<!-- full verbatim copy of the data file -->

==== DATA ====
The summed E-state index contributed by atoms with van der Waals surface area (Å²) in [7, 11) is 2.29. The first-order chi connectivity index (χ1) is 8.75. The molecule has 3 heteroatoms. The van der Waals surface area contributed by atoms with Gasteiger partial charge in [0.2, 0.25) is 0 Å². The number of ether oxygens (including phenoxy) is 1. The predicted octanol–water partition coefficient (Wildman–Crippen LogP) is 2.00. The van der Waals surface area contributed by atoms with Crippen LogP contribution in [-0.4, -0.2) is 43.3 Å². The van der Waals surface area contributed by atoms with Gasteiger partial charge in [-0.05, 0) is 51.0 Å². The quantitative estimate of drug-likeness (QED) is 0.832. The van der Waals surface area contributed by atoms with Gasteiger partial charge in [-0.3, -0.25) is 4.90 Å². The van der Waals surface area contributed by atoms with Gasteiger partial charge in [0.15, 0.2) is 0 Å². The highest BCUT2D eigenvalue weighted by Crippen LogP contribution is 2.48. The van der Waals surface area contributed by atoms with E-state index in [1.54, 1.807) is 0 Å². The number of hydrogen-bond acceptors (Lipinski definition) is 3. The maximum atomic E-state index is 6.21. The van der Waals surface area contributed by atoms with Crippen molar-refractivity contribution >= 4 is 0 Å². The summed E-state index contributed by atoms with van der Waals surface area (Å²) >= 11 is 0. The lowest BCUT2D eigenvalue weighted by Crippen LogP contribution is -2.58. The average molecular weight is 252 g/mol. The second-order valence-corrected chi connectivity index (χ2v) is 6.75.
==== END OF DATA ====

The summed E-state index contributed by atoms with van der Waals surface area (Å²) in [7, 11) is 2.29. The first-order chi connectivity index (χ1) is 8.75. The molecule has 3 heteroatoms. The van der Waals surface area contributed by atoms with Gasteiger partial charge in [0.2, 0.25) is 0 Å². The number of ether oxygens (including phenoxy) is 1. The predicted octanol–water partition coefficient (Wildman–Crippen LogP) is 2.00. The van der Waals surface area contributed by atoms with Crippen LogP contribution in [-0.4, -0.2) is 43.3 Å². The van der Waals surface area contributed by atoms with Gasteiger partial charge in [-0.05, 0) is 51.0 Å². The quantitative estimate of drug-likeness (QED) is 0.832. The van der Waals surface area contributed by atoms with Gasteiger partial charge in [-0.3, -0.25) is 4.90 Å². The van der Waals surface area contributed by atoms with Gasteiger partial charge in [0.15, 0.2) is 0 Å². The highest BCUT2D eigenvalue weighted by Crippen LogP contribution is 2.48. The van der Waals surface area contributed by atoms with E-state index in [1.54, 1.807) is 0 Å². The number of hydrogen-bond acceptors (Lipinski definition) is 3. The maximum atomic E-state index is 6.21. The van der Waals surface area contributed by atoms with Crippen molar-refractivity contribution >= 4 is 0 Å². The summed E-state index contributed by atoms with van der Waals surface area (Å²) >= 11 is 0. The lowest BCUT2D eigenvalue weighted by Crippen LogP contribution is -2.58. The average molecular weight is 252 g/mol. The second-order valence-corrected chi connectivity index (χ2v) is 6.75.